Scott D. Pierce: Parent company of 2 Utah TV stations may buy a broadcast network

The purchase won’t be noticeable to most local viewers. Probably.

(The CW) The Nexstar Media Group, which owns Salt Lake City TV stations KTVX-Ch. 4 and KUCW-Ch. 30, is reportedly on the verge of buying The CW network.

Two of Utah’s local TV stations may soon be owned by a company that owns a broadcast network, but neither station is being sold. It’s the network that’s for sale.

They’re still working on a deal, but don’t be surprised when the Nexstar Media Group announces that it’s buying The CW from Paramount Global (formerly known as ViacomCBS) and Warner Bros. Discovery. And Nexstar is the parent company of not just Utah’s CW affiliate, KUCW-Ch. 30, but also Utah’s ABC affiliate, KTVX-Ch. 4.

Nexstar has a lot of local stations. More than anybody else. It owns or operates 200 stations in 116 markets across the country — from the No. 2 market (Los Angeles) to the No. 197 market (San Angelo, Texas) — including the two Salt Lake City stations in the No. 30 market.

The Texas-based company has a reputation for being sort of a benevolent behemoth. Its local news operations don’t have a political bent, and its stations aren’t dictated to from company headquarters. That’s a decided contrast to the right-wing propaganda viewers of Sinclair Broadcast Group-owned or operated stations (including KUTV-Ch. 2, KJZZ-Ch. 14 and KMYU-Ch. 12 in Utah) have come to expect.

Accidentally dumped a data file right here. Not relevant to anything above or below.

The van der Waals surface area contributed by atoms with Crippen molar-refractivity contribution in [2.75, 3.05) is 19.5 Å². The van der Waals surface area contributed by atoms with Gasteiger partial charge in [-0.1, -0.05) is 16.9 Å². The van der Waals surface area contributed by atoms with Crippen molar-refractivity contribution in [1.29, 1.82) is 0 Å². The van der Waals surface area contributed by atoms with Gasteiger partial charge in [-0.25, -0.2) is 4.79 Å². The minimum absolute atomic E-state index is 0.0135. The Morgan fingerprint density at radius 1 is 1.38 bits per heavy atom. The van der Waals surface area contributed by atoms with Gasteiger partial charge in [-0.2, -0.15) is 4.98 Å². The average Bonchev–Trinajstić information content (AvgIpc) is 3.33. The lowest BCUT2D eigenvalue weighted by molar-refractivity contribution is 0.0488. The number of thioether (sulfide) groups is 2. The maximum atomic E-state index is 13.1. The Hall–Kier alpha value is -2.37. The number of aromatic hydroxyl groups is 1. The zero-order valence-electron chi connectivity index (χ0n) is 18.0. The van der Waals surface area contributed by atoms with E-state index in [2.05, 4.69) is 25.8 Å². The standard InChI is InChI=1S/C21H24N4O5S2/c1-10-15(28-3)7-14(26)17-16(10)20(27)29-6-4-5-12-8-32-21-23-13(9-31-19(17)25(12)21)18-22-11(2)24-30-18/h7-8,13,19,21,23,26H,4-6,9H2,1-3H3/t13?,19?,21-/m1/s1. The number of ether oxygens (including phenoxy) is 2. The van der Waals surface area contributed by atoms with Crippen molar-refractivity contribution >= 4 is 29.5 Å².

(Nexstar Media Group) The nation's largest owner of local TV stations is reportedly on the verge of buying The CW network.

Nexstar also has a reputation for being cheap. That comes as no surprise to viewers of KTVX’s newscasts on both Ch. 4 and Ch. 30, who can see that the “New 4 Utah” team is operating on a limited budget.

The company has poured a lot of money into its NewsNation cable channel. It acquired the cable channel, then known as WGN America, when it purchased Tribune Broadcasting in 2019, and has converted it into a cable news channel.

The plan was for NewsNation to compete with CNN, MSNBC and Fox News, which hasn’t exactly worked out yet. When WGN became NewsNation, ratings plummeted, and they’ve remained low. Nexstar has spent hundreds of millions of dollars for a prime-time audience that averages around 40,000 to 60,000 viewers.

To put that in perspective, the 10 p.m. newscast on Nexstar-owned KTLA-Ch. 5 in Los Angeles pulls in audiences that regularly exceed 100,000 viewers.